Know then that true Knowledge does not create a new Being for you: it only removes your ‘ignorant ignorance’. Bliss is not added to your nature; it is merely revealed as your true natural state, eternal and imperishable. The only way to be rid of your grief is to know and be the Self. How can this be unattainable?

The Self is God. “I am” is God. If God is apart from the Self, He must be a selfless God, which is absurd. All that is required to realize the Self is to be still. What can be easier than that?

Ramana Maharshi, reclining

Question and Answer, the Gurukula system of education
How can I attain Self-Realization?

Realization is nothing to be gained a fresh; it is already there. All that is necessary is to get rid of the thought “I have not realized”.

Realization is not acquisition of anything new nor is it a new faculty. It is only removal of all camouflage. The wrong knowledge is the false identification of the self with the body and the limited mind.

“If the mind is happy, not only the body but the whole world will be happy.”

The State of Self-Realization is not attaining something new, or reaching some goal which is far away, but simply being that which you have always been. All that is needed is that you give up your realization of the “NOT TRUE” as true. All of us are regarding as real that which is not real. We have only to give up this practice on our part.

The ultimate truth is so simple. It is nothing more than being in the pristine state. This is all that need be said.

When you pray for God’s grace you are like some one standing neck-deep in water and yet crying for the water.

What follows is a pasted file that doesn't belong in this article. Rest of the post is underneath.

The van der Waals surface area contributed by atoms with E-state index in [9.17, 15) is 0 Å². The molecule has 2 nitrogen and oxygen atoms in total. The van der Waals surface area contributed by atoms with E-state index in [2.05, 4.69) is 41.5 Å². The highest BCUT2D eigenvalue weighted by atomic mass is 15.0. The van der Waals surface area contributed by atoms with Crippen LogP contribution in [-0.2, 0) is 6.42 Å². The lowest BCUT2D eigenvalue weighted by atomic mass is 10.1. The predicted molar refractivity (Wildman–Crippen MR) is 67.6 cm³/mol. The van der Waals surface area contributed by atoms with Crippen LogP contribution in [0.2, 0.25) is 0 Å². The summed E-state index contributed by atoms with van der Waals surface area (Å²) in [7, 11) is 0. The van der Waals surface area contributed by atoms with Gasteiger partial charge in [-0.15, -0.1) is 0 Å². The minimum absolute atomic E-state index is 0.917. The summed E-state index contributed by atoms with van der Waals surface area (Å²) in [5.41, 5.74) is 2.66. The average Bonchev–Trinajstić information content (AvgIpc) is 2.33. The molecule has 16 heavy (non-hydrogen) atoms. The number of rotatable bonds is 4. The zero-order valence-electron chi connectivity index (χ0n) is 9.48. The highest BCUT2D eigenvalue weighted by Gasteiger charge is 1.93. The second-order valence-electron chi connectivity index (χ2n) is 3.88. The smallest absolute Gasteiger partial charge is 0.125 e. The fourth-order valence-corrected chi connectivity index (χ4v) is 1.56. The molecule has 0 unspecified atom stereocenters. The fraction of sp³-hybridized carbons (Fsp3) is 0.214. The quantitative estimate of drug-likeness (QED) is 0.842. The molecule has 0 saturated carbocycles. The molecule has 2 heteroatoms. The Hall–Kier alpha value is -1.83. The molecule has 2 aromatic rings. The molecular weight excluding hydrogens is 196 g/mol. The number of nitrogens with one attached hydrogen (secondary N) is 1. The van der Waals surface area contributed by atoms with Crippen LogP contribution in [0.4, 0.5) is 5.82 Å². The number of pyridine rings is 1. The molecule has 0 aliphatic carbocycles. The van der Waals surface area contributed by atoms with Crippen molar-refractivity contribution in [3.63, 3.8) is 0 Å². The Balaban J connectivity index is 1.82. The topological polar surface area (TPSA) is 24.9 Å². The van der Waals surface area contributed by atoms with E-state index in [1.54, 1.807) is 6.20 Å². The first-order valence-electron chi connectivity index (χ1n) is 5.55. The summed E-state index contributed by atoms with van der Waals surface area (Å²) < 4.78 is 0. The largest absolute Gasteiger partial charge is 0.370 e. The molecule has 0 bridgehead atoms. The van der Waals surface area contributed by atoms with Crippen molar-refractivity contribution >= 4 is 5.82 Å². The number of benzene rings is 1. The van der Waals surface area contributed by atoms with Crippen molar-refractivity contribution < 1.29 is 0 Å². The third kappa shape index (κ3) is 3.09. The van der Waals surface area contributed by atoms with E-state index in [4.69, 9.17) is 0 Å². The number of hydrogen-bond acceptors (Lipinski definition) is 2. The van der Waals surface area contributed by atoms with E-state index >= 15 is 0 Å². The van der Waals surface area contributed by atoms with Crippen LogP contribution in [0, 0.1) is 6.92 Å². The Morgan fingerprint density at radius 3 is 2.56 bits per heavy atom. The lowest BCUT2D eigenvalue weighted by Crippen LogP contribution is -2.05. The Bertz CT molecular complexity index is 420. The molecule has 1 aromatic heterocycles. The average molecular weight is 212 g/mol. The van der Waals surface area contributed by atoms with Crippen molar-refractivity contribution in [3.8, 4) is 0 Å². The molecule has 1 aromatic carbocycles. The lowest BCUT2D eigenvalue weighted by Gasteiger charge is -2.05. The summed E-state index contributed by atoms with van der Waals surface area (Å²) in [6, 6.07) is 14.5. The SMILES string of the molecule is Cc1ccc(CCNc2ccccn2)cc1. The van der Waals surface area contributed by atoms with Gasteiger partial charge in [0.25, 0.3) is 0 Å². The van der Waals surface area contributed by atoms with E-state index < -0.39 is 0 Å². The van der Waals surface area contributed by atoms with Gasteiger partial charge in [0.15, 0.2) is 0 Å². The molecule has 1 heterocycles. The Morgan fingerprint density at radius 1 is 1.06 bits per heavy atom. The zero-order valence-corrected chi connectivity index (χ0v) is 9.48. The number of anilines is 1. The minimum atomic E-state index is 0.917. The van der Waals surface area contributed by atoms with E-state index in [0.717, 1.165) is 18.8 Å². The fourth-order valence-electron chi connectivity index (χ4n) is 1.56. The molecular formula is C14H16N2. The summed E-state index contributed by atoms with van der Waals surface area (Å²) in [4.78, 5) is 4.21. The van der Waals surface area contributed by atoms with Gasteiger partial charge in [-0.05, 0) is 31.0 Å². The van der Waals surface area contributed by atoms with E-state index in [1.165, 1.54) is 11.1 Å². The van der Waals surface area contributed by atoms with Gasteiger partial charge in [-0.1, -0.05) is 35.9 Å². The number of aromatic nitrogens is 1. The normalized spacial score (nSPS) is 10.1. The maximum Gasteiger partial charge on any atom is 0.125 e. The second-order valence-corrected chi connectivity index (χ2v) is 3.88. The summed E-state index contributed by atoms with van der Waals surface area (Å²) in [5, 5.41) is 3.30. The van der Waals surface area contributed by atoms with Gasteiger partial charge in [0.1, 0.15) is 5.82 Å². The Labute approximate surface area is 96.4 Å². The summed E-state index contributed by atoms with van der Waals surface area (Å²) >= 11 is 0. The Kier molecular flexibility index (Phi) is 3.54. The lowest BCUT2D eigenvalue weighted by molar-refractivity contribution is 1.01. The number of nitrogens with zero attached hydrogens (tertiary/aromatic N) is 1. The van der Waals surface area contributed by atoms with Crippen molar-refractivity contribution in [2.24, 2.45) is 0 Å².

The reality which shines fully, without misery, and without a body, not only when the world is known but also when the world is not known is your real form.

There is only one state, that of consciousness or awareness or existence. The three states of waking dream and sleep cannot be real. They simply come and go. The real will always exist.

The ego self (separate self) does not exist at all. The ego self appears and disappears and is transitory whereas the real Self is permanent. Though you are actually the true Self you wrongly identify the real Self with the ego self.

There is no goal to be reached. There is nothing to be attained. You are the Self. You exist always. Nothing more can be predicated of the Self than that it exists.

Seeing God or the Self is only being the Self or yourself. seeing is being. you being the Self, want to know how to attain the Self. It is something like a man being at Ramana’s ashram asking how many ways there are to reach Ramana’s ashram and which is the best way for him. All that is required of you is to give up the thought that you are this body and to give up all thoughts of the external things or the not-self.

Reality is simply the loss of ego. Destroy the ego by seeking its identity Because the ego is no entity it will automatically vanish and reality will shine forth of itself. This is the direct method, whereas all other methods are done only be retaining the ego. in those paths there arise so many doubts and the eternal question: “Who am I?” remains to be tackled finally. But in this method the final question is the only one and it is raised from the beginning. No sadhanas (spiritual practice) are necessary for engaging in this quest.

There is no greater mystery than this – that being the reality we seek to gain reality. We think that there is something hiding our reality and that it must be destroyed before reality is gained. It is ridiculous. A day will dawn when you will yourself laugh at your past efforts. That which will be on the day you laugh is also here and now.

Ramana Maharshi authoried two small works in Tamil:
Who Am I, and 40 Verses on What Is.
To read Forty Verses, click here.
To read Who Am I, click here.